MUCH OF the writing on code-breaking during World War II suffers from an occupational hazard: the reader needs a code book in order to decrypt the prose. This is, thankfully, not the case in The American Magic, Ronald Lewin's study of the contribution of military intelligence to the defeat of Japan in the Pacific War. The technical aspects of signal intelligence, the complex world of codes and ciphers, are explained straightforwardly, so that the layman can appreciate the enormous difficulty of the American cryptanalysis effort without having to go through the experience himself. The human elements of code-breaking, the men, their triumphs and tragedies, are Lewin's main concern.

The need for military intelligence is not always appreciated in American society. When he was Hoover's secretary of state, Henry L. Stimson closed down the code- breaking shop, proclaiming that "gentlemen do not read each other's mail." Later, as Roosevelt's secretary of war, Stimson was rather less interested in such gentlemanly virtues and fully supported the Magic efforts.

The outlines of their success are well known. We broke the Japanese diplomatic code, known as Purple, well before Pearl Harbor. Unfortunately, as the Tojo government did not inform its own ambassadors of the Oahu plan, "listening in" to their communications did not help us prevent the surprise attack on December 7th. JN25, Tokyo's naval code, was a much tougher nut to crack. We began decoding their messages at sea in the spring of 1942, yet as the Imperial Navy routinely altered its code, the Magic cryptanalysts faced the nightmare of starting over periodically throughout the war. The Japanese army code finally yielded its secrets in 1943, so that by the end of the war Japanese signal traffic was largely transparent. It was no longer difficult to read their mail, but rather, as the military informed Roosevelt in 1944, "the problem is how to avoid being buried under the mass of information."

How vital was this code-breaking effort to our fighting forces? Very. A contemporary's desperate plea for secrecy is a more moving testimonial to Magic than any later historian's analysis.

In September 1944, Gen. George C. Marshall sent a secret letter to Republican presidential candidate Thomas E. Dewey, upon learning that Dewey had heard of the Magic success. Dewey, believing that Roosevelt must have known about the Pearl Harbor attack, was planning to turn code-breaking into a campaign issue. Marshall feared "tragic results" if "the least suspicion were aroused" in Japan and tried to convince Dewey of Magic's continued importance: "The battle of the Coral Sea was based on deciphered messages and therefore our few ships were in the right place at the right time. Further, we were able to concentrate our limited forces to meet their naval advance on Midway, when otherwise we almost certainly would have been some 3,000 miles out of place." The chief of staff reported that our island-hopping strategy depends on exact intelligence of enemy strength, and the destruction of Japanese shipping results "from the fact that we know the sailing dates and routes of the convoys and can notify our submarines to lie in wait at the proper points." In the end, Marshall was persuasive; Dewey kept the secret.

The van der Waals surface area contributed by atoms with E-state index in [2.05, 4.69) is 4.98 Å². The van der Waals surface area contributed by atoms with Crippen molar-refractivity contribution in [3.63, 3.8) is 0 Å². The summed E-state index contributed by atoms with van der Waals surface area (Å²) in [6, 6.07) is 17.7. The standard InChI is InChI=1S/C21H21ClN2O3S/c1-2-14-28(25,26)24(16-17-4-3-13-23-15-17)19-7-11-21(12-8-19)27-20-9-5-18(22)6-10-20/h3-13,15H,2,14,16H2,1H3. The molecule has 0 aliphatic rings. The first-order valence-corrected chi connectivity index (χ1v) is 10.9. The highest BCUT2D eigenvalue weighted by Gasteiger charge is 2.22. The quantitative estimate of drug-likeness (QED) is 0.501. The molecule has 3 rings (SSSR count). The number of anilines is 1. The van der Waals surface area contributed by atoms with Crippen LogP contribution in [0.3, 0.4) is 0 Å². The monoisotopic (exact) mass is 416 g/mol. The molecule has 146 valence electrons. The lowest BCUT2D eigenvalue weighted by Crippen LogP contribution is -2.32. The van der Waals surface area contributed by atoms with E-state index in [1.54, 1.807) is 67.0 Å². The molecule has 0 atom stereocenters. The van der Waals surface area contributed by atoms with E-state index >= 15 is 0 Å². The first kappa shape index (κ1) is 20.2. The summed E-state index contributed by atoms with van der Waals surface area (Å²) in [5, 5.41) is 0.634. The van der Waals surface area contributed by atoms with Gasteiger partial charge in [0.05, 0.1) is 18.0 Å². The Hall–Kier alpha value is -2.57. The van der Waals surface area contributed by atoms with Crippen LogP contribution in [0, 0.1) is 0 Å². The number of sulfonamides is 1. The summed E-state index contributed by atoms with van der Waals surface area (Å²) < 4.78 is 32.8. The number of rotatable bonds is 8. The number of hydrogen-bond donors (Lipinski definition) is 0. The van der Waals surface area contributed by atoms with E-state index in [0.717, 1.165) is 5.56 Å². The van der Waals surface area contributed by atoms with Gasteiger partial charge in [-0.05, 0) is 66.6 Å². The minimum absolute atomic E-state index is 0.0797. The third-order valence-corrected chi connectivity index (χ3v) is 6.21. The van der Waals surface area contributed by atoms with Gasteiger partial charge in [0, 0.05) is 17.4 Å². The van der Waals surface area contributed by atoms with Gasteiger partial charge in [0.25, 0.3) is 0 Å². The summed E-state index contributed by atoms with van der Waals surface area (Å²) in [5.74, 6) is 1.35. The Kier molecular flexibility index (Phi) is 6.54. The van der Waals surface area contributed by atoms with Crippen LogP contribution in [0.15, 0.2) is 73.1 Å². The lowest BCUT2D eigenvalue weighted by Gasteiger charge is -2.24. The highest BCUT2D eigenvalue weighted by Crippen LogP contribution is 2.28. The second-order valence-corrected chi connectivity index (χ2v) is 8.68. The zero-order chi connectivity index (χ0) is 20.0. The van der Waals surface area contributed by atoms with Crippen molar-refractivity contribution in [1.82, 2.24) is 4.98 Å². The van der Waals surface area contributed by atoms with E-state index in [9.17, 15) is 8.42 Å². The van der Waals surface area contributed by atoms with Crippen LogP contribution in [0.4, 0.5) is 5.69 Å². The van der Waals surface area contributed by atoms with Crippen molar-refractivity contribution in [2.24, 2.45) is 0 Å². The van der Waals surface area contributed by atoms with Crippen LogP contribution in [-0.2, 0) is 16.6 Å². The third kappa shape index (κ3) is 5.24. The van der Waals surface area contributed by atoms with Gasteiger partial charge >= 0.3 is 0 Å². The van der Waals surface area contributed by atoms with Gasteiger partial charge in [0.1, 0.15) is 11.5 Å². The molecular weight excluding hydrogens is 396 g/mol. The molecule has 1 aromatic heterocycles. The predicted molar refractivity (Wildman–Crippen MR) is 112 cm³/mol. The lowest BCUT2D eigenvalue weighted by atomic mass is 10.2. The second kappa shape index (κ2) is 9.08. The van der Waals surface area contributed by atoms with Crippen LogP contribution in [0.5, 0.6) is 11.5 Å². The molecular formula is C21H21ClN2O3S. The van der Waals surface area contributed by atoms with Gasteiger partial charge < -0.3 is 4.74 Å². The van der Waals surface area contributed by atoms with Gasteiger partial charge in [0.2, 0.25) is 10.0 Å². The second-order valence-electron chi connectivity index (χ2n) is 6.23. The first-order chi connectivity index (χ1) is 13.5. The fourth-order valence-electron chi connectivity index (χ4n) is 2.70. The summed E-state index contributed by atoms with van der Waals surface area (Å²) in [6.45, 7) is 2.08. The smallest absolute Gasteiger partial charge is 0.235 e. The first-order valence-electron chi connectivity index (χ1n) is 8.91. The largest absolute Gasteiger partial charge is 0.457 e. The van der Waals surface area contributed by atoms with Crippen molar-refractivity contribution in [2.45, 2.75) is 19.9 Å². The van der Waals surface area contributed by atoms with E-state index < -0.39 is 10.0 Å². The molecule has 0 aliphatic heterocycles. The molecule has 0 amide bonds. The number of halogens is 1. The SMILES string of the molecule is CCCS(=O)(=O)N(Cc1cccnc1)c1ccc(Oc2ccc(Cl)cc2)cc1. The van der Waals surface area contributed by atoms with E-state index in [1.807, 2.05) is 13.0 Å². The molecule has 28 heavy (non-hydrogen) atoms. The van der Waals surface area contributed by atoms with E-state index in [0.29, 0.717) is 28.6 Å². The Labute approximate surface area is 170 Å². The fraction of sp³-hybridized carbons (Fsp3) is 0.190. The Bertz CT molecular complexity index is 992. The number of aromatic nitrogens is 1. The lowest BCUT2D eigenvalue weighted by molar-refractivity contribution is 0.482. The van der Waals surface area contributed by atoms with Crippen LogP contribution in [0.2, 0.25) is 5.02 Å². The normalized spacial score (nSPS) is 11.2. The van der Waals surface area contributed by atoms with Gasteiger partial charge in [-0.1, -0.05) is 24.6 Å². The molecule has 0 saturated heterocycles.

All of this has been known by scholars for some years and, thus, Lewin's book breaks very little new ground. Unlike the Ultra secret--the British breaking of the German ciphers which was kept under cover until 1974--the existence of Magic was made public in the harsh light of the Pearl Harbor Hearings immediately after the war. Yet, if the dust jacket's claim to present a "fundamental recasting of the history of the war against Japan" is quite disingenuous, Lewin's study is still valuable in that it provides an opportunity to examine the true nature of intelligence in war and peacetime.

For despite the remarkable technical achievement of Magic, this episode serves as a reminder of the inherent limits of the intelligence trade. Even if one possesses absolutely accurate intelligence on the enemy, the distribution of this information is always immensely difficult: the dangers of inter-service rivalry, the need to preserve secrecy, the reluctance of generals to believe their intelligence officers, all can be seen in Lewin's history of the Pacific War.

A more profound limitation of intelligence stems from the fact that, despite the apparent mechanical nature of the task, one is always dealing with an utterly human enemy. A human enemy reacts: if one prepares for an anticipated enemy action, "accurate" information can become false, as the enemy may change his plans seeing that surprise has been lost. A human enemy suspects: if one acts on signal intelligence too often, the enemy is likely to discover that his codes have been broken and change them or practice deception. Lastly, a human enemy decides: intelligence predictions often must be modest simply because one cannot know what the enemy does not know himself. In the days before the outbreak of the Pacific War and before the dropping of the Hiroshima bomb, American officials could "overhear" the Japanese debating their options, but could not know, as indeed the Japanese could not themselves know, exactly what would be Tokyo's final decision.

Most importantly, a historical awareness of the Magic success should not engender confidence that it can be easily repeated. Statesmen and soldiers have to make many decisions in a kind of twilight: the other side's words and actions are usually ambiguous or contradictory. Clear vision is required, and knowing what you want to do is still as important as knowing what the enemy plans to do. Diplomacy and war turn on the play of stragegy, sacrifice and chance. The legacy of the Magic triumph in the Pacific would be ill-served if it led us to believe that even the best intelligence information can make our defense decisions for us.